One year earlier, Sampras had beaten his archrival Agassi in final, and equalled Emerson’s record of 12 Grand Slam singles titles. He was expected to break the record in front of the US crowd, but had to withdraw just a few days before the 99 Us Open due to a back injury. Beaten in the semifinals of the 00′ Oz Open and in the first round of Roland Garros, Sampras entered Wimbledon injured (shin inflammation).

Had this been any other tournament, Sampras said following the final, he would have pulled out. But Wimbledon is not just another tournament and instead he decided to skip practice sessions. And it proved to be a good decision as he benefited from an easy draw. Before the final, the highest-ranked player Sampras faced was No. 56, Jan-Michael Gambill. His opponents were in succession Jiri Novak, Karol Kucera, Justin Gimelstob, Jonas Bjorkman, Jan Michael Gambill, Vladimir Voltchkov and the popular Aussie Pat Rafter in the final.

Pete Sampras
Pete Sampras

Pat won the first set 12-10 in the tiebreak, then lead 4-1 in the second set tiebreak and had two set points. But Rafter blinked, Sampras escaped to level the match, and there was nothing left to do: Sampras was in the zone and nobody could have stopped him. Sampras captured his 7th and final Wimbledon title and broke Emerson’s record, defeating Rafter in four sets 6–7(10) 7–6(5) 6–4 6–2.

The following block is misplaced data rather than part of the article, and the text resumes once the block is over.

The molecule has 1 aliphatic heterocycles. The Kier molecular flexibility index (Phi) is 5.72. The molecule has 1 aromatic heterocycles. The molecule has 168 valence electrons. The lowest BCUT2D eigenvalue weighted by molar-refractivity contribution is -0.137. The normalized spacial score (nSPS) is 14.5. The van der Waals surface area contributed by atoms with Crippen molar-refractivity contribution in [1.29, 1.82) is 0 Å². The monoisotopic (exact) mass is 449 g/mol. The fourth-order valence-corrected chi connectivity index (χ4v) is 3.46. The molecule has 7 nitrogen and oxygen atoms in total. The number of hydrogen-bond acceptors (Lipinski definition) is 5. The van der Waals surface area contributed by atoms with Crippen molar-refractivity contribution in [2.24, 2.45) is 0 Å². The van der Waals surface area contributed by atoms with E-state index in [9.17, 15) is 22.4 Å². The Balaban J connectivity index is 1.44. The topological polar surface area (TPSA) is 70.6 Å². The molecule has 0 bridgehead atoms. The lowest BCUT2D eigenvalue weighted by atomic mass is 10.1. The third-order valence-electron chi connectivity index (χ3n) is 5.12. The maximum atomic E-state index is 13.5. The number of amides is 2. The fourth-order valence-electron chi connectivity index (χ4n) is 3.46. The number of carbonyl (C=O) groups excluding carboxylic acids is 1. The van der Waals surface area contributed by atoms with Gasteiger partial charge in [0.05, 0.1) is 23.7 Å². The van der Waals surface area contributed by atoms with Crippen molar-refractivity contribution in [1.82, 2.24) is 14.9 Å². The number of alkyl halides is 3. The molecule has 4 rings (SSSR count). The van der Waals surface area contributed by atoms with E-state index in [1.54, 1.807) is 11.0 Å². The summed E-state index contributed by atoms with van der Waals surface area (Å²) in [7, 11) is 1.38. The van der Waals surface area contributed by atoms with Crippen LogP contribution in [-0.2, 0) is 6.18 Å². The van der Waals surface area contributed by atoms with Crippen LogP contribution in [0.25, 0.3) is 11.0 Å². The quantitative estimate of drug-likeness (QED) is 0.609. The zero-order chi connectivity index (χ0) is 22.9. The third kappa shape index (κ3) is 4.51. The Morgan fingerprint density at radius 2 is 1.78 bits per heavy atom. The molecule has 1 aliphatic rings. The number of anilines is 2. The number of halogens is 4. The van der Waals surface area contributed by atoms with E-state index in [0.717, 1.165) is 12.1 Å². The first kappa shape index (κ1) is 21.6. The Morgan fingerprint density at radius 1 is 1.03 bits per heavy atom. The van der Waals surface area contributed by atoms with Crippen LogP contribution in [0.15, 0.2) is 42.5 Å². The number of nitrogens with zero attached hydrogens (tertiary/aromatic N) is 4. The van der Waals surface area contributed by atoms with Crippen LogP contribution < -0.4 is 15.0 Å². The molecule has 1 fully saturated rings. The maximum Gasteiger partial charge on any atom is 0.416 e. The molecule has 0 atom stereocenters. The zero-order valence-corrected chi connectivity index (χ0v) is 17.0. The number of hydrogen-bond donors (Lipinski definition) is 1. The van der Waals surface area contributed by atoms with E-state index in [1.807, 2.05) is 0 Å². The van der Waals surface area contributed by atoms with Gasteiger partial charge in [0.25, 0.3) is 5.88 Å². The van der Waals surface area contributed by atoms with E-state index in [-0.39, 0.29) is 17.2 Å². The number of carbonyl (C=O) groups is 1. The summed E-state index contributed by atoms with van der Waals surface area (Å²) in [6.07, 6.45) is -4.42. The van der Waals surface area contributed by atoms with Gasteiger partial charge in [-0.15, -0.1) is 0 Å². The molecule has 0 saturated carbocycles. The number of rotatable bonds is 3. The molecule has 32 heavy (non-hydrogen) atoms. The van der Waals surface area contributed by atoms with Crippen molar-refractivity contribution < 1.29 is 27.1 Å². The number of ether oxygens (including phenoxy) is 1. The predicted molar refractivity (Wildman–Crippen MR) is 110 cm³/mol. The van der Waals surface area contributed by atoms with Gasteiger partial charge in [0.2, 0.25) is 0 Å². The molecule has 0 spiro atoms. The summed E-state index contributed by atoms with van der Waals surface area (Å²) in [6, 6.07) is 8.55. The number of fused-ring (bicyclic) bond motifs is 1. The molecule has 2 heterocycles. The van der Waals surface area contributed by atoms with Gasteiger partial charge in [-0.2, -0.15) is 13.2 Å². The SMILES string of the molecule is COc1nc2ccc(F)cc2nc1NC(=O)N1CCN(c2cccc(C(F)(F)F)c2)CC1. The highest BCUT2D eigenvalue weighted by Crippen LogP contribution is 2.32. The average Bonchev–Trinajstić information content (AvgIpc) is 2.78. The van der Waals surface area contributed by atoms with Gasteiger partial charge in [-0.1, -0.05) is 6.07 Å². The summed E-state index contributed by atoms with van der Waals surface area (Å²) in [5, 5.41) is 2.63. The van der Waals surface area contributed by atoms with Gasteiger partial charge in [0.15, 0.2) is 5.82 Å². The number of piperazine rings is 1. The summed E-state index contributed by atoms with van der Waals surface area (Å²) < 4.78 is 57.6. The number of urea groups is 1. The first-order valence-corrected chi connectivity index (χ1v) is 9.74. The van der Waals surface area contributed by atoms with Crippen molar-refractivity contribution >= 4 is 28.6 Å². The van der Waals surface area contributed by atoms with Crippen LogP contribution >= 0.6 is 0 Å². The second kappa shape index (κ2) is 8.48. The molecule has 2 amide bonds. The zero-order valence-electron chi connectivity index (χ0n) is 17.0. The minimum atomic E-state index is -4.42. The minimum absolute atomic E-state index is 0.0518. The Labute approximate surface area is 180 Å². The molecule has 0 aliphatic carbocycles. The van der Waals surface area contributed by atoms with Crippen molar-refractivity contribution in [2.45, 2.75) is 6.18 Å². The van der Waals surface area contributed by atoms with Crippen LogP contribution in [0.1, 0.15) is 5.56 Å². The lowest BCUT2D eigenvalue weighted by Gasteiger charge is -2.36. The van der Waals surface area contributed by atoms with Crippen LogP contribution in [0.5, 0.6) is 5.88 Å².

Nice to see a very emotional Sampras (for once):

Pete Sampras

Sampras parents Sammy and Georgia:

Sampras' parents

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A repeat of a match played 12 months earlier at the same stage, this encounter between Pat Rafter and Andre Agassi is one of the most memorable Wimbledon semifinal ever. Ok, I’m totally biased because Rafter is my second all time favorite
player (after you know who). But this match is really entertaining and with high quality tennis: definitely a classic.

Andre Agassi

Pat Rafter

Two very contrasting styles: Agassi’s returns and passing shots vs Rafter’s serve and volley.

Pat Rafter

Andre Agassi

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